Appellant also argues that “[i]f the Legislature sought to mandate admissibility
then Art. 38.37 is void because it contravenes the separation of powers provisions of
our State Constitution (and by extension the due process provisions of the Federal
Constitution) between the Legislative and judicial branches of government.” Again,
Appellant does not direct us to this complaint or the trial court’s ruling thereon, and
we did not see either in our review of the record. The complaint is therefore
forfeited. See Clark, 365 S.W.3d at 339; Lovill, 319 S.W.3d at 691–92; Pena, 285 S.W.3d
at 464; see also McNamara v. State, No. 02-16-00422-CR, 2018 WL 2248665, at *7 (Tex.
App.—Fort Worth May 17, 2018, pet. ref’d) (mem. op., not designated for
publication) (noting that we would uphold the constitutionality of article 38.37,
section (2)(b)).
Having disposed of the arguments Appellant raised in his third point, we
overrule it. C. The Trial Court Did Not Abuse Its Discretion by Admitting State’s Exhibit 3 as Proof of the Enhancement Allegation Under Section 12.42(c)(2)(B)(v) of the Texas Penal Code. In his second point, Appellant complains of the trial court’s admission of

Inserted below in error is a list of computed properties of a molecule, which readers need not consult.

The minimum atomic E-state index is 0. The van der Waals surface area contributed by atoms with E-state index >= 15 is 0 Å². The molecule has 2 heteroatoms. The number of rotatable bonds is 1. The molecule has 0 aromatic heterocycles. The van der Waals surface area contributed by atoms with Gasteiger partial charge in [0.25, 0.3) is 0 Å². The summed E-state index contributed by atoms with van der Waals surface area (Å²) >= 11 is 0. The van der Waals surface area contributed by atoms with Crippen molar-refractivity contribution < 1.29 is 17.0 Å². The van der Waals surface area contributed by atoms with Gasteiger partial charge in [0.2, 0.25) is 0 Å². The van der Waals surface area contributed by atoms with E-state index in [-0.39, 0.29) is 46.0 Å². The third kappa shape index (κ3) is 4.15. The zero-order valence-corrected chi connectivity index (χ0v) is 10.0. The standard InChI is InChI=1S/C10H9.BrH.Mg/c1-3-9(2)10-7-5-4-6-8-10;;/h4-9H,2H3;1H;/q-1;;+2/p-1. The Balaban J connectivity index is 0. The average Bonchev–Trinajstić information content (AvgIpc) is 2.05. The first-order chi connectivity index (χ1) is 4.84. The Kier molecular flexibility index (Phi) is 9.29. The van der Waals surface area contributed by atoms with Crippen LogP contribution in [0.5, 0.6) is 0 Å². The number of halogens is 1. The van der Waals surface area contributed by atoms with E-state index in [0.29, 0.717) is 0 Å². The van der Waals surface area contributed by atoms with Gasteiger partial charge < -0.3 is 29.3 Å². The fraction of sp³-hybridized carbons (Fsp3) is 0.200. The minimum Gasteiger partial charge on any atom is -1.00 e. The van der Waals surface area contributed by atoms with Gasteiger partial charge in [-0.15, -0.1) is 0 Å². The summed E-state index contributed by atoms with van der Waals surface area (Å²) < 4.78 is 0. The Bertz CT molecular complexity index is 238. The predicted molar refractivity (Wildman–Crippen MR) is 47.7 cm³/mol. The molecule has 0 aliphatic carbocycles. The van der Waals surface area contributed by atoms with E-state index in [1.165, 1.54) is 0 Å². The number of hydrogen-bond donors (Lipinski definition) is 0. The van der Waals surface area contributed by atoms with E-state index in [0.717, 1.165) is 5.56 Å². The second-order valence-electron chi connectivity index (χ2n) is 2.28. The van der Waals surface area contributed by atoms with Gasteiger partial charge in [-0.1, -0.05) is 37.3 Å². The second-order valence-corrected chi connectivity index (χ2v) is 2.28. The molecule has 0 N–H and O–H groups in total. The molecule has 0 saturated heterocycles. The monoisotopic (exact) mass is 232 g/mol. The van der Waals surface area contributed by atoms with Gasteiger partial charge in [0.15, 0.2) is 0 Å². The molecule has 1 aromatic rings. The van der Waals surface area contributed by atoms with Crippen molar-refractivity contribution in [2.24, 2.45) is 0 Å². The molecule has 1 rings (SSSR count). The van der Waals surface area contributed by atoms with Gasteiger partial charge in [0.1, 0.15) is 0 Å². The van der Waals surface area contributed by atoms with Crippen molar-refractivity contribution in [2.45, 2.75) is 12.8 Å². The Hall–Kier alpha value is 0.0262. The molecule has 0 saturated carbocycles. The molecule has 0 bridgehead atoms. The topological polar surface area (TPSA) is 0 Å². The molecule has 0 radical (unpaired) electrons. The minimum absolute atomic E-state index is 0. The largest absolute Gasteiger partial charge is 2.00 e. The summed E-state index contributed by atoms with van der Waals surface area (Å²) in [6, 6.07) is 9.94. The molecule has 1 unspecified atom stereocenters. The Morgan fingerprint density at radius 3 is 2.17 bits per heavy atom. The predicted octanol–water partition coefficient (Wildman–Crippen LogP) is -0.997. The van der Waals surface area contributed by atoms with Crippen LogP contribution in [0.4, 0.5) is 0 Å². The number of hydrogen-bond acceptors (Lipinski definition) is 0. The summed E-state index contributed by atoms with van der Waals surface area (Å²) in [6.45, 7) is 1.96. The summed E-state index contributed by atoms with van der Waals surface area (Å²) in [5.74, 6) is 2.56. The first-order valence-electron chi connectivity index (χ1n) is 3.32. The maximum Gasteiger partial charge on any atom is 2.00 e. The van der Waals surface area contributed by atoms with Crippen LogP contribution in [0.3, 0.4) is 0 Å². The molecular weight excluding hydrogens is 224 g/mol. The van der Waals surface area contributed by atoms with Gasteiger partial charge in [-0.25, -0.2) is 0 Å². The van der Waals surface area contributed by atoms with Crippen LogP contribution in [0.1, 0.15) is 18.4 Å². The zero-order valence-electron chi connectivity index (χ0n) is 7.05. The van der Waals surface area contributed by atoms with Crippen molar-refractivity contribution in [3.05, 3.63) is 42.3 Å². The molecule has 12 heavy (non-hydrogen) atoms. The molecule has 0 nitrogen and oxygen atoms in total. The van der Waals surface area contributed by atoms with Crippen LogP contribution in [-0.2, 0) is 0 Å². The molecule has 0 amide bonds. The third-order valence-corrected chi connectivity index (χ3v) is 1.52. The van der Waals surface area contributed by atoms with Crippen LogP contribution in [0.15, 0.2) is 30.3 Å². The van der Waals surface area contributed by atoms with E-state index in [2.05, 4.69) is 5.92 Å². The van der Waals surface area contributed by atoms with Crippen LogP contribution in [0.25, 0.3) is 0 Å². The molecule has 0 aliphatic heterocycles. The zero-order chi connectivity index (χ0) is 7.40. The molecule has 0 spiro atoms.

State’s Exhibit 3, the records of his prior military conviction, during the punishment
phase and of their use to enhance his punishment under section 12.42(c)(2)(B)(v) of
the Texas Penal Code. Section 12.42(c)(2) provides in relevant part,
(2) [A] defendant shall be punished by imprisonment in the Texas Department of Criminal Justice for life if: (A) the defendant is convicted of an offense: (i) under Section . . . 21.11(a)(1), 22.021, or 22.011, Penal Code; . . . and (B) the defendant has been previously convicted of an offense: . . . (ii) under Section . . . 21.11, 22.011, [or] 22.021, or . . . (v) under the laws of another state containing elements that are substantially similar to the elements of an offense listed in Subparagraph . . . (ii). Tex. Penal Code Ann. § 12.42(c)(2) (West Supp. 2018) (emphasis added).
Appellant’s trial objection to the use of his prior military conviction to enhance
his sentence was that “[t]here’s no evidence . . . showing that . . . the elements [of the
prior conviction] are substantially similar to [his current] charges.” However,
Appellant does not complain in this point on appeal that his prior military conviction
is not substantially similar to his convictions before us. Instead, he contends that the
military conviction does not qualify as a prior conviction under Texas Penal Code